North Korea fired a missile into the sea amid US-South Korea military exercises


North Korea fired a short-range ballistic missile on Sunday, Seoul’s military said, the fourth show of force in a week as South Korea and the United States hold major military exercises.

Seoul and Washington have stepped up defense cooperation amid growing military and nuclear threats from the North, which has conducted a series of more provocative banned weapons tests in recent months.

South Korea and the United States are currently engaged in an 11-day joint exercise known as Freedom Shield, their largest in five years.

North Korea views all such drills as attempted invasions and has repeatedly warned it will take “repressive” steps in response.

“Our military detected one short-range ballistic missile fired from the Dongchang-ri area of ​​North Pyongan Province at 11:05 a.m. (0205 GMT) toward the East Sea,” South Korea’s Joint Chiefs of Staff (JCS) said. considering. a body of water also known as the Sea of ​​Japan.

The missile flew 800 kilometers (497 miles) and was under analysis by US and South Korean intelligence, the JCS said in a statement, calling the launch a “serious provocation” that violated UN sanctions.

“Our military will maintain a strong posture of readiness based on its ability to overwhelmingly respond to any North Korean provocation while conducting intensive and thorough combined exercises and military exercises,” he added.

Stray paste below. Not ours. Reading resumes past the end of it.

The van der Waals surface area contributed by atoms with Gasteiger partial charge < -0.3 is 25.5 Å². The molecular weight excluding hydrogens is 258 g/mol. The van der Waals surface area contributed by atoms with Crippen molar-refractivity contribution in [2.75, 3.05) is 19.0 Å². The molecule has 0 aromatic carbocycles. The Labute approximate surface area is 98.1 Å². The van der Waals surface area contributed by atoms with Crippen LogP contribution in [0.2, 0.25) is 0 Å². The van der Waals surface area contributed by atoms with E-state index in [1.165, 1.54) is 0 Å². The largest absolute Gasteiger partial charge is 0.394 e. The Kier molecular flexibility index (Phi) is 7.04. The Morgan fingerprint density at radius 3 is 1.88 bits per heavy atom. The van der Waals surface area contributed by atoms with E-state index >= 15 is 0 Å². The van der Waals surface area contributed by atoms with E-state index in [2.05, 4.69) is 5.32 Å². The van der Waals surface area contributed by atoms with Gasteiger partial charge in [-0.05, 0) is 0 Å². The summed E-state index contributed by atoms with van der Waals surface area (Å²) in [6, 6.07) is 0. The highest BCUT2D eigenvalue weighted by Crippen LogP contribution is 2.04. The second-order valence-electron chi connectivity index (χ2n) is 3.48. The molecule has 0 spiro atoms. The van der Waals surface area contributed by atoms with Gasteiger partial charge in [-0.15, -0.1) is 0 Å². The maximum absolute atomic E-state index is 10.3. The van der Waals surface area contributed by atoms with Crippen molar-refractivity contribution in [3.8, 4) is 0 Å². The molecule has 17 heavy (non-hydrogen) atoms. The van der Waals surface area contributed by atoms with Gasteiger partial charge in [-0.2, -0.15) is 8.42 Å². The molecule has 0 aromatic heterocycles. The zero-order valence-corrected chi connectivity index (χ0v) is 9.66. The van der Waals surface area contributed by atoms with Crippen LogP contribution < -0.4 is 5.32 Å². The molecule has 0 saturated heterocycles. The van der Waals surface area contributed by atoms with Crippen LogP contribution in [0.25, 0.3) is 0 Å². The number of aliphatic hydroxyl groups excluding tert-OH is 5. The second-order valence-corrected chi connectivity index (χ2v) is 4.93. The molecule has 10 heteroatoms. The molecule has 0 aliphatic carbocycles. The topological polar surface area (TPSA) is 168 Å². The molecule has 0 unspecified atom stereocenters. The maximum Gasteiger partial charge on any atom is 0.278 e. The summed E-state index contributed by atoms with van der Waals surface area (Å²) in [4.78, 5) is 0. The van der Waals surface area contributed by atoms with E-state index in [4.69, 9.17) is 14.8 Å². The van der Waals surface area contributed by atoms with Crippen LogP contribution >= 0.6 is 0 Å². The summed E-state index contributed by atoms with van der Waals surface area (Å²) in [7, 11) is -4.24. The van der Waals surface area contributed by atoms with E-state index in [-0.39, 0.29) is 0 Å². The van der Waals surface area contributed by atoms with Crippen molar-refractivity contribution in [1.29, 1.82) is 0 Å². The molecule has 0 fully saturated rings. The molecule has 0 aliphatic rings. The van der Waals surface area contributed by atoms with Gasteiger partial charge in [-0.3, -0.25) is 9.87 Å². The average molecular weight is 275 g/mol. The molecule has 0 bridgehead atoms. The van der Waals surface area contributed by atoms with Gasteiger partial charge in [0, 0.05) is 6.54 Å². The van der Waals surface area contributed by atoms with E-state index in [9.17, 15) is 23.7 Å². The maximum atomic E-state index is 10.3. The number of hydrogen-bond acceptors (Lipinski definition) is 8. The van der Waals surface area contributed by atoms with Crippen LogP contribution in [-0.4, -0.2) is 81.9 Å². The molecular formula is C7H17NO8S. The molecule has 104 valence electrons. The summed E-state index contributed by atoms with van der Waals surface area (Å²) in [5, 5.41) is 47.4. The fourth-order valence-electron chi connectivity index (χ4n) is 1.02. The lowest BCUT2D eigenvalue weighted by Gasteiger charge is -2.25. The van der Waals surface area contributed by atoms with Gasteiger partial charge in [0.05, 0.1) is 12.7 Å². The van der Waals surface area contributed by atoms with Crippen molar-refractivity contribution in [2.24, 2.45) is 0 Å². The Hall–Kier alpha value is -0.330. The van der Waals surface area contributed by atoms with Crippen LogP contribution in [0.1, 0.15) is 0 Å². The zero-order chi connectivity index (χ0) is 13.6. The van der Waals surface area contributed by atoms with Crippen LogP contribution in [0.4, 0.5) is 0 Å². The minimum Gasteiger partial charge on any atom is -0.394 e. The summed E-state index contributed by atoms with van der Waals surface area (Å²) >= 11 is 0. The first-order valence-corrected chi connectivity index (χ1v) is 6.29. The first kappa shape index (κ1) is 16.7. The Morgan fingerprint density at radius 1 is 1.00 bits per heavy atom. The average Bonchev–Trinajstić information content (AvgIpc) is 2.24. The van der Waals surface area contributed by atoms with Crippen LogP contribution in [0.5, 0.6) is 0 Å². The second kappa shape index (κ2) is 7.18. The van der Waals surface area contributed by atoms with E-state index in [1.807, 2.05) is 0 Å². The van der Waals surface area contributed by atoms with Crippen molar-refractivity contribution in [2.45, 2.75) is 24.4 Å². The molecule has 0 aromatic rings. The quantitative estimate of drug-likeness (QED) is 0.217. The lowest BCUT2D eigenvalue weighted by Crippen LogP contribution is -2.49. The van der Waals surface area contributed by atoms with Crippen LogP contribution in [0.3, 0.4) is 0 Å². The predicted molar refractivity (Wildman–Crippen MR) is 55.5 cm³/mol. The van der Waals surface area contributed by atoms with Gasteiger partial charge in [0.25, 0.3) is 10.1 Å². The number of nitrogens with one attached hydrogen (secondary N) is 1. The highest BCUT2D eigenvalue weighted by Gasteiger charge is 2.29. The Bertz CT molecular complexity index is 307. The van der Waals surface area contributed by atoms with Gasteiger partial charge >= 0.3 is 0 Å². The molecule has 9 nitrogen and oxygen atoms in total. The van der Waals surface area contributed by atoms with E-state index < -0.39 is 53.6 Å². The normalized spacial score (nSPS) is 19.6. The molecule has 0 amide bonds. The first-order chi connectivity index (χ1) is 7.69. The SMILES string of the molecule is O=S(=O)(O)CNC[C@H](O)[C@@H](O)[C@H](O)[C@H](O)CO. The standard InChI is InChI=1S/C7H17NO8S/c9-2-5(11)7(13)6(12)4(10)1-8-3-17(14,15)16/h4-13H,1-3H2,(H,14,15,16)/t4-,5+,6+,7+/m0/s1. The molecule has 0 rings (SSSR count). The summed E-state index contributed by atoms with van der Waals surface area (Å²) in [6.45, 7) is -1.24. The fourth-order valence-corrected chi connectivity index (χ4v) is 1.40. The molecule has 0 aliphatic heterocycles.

The US military’s Indo-Pacific Command also condemned the launch, saying it underscored the “destabilizing effect” of North Korea’s banned weapons programs.

Tokyo confirmed the launch, which Vice Defense Minister Toshiro Ino told reporters it had “strongly protested and strongly condemned (North Korea) through our embassy in Beijing.”

The missile may have flown on an erratic trajectory and apparently fell outside Japan’s exclusive economic zone, Kyodo News reported, citing unnamed government sources.

“800,000 volunteers”

The latest launch comes a day after North Korean state media reported that more than 800,000 young North Koreans had volunteered to join the army to fight “US imperialists”.

The young volunteers were determined to “mercilessly wipe out war fanatics” and joined the army to “protect the country,” according to a statement by the Korean Central News Agency (KCNA).

On Thursday, Pyongyang test-fired its largest and most powerful intercontinental ballistic missile, the Hwasong-17, its second ICBM test this year.

State media described the ICBM launch as a response to ongoing, “fierce” US-South Korea military exercises.

Analysts have previously said North Korea is likely to use the drills as a pretext for more missile launches and possibly even a nuclear test.

On Saturday, KCNA said the allies’ joint military exercises were “close to an unforgivable red line”.

The ICBM launch followed two short-range ballistic missiles on Tuesday and two strategic cruise missiles launched from a submarine last Sunday.

The latest spate of aggression by Pyongyang has prompted Seoul and Tokyo to mend historic disputes and try to boost security cooperation.

Just hours after Thursday’s ICBM launch, South Korean President Yun Suk-yeol arrived in Japan for the first large-scale leaders’ summit between the countries in 12 years.

After their summit, Japanese Prime Minister Fumio Kishida said both countries wanted stronger deterrence capabilities and that stalled security and ministerial talks would now resume. Yun said the countries would also revive a military intelligence agreement that Seoul suspended when relations broke down.

Last year, North Korea declared itself an “irreversible” nuclear power, and leader Kim Jong Un recently called for an “exponential” increase in weapons production, including tactical nuclear weapons.

Earlier this month, Kim also ordered the North Korean military to intensify military exercises in preparation for “real war.”


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